Friday, a Texas court handed a decision that invalidated the state’s abortion restrictions as they relate to risky pregnancy problems.The order issued by the judge also addresses tragic fetal diagnosis.
Since the group of women and two physicians sued the state, alleging the new abortion regulations endangered their lives, months have passed.
When they claim they were refused care during their failed pregnancies, they presented an emotional testimony in July about the hazards to their health they had to deal with.
According to the judge’s decision, the ladies in this case should have had abortions but were instead refused them because of “widespread uncertainty” regarding the medical exemption to Texas’ abortion restrictions.
Texas has among of the nation’s harshest abortion regulations. Governor Greg Abbott approved the legislation outlawing abortions after six weeks of pregnancy in 2021. The “trigger ban” also took effect when the Supreme Court overturned Roe v. Wade, making it a crime for medical professionals in the state to conduct abortions unless the patient’s life is in danger.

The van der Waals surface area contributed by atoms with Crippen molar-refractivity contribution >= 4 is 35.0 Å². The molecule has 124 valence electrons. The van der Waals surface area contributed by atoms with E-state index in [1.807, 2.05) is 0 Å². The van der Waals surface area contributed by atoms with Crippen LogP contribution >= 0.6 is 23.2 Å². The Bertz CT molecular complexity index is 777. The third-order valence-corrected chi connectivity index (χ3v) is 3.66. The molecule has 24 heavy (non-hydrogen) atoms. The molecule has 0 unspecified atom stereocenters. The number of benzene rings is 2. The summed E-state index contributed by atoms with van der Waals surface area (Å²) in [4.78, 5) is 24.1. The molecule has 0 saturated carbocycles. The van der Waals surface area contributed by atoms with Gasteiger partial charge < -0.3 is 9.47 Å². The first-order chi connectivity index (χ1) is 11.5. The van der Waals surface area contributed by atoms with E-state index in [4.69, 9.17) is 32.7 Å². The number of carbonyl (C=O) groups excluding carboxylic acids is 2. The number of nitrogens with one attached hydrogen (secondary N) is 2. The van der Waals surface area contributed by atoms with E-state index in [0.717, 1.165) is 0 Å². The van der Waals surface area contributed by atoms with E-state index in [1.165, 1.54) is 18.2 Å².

According to the Court, “physical medical conditions” that at the very least:
- a physical illness or pregnancy complication that puts the pregnant individual at danger of infection or renders pregnancy risky overall;
- a physical illness that is made worse by pregnancy, cannot be successfully treated while pregnant, or necessitates frequent invasive treatment;
- and/or a prenatal disorder that makes it unlikely for the fetus to live after delivery or survive the pregnancy.
Mangrum further said that it would be unconstitutional for any authority to enforce Texas’ abortion restrictions against a doctor who performs an abortion on a patient who satisfies the legal standards.
Judge Jessica Mangrum ruled that physicians cannot be punished for using their own “good faith judgment.”
The court also rejected the state’s plea to have the lawsuit dismissed and ruled that a citizen-enforced ban on abortions was unconstitutional. The state’s attorney general filed an appeal late Friday, preventing the law’s amendment.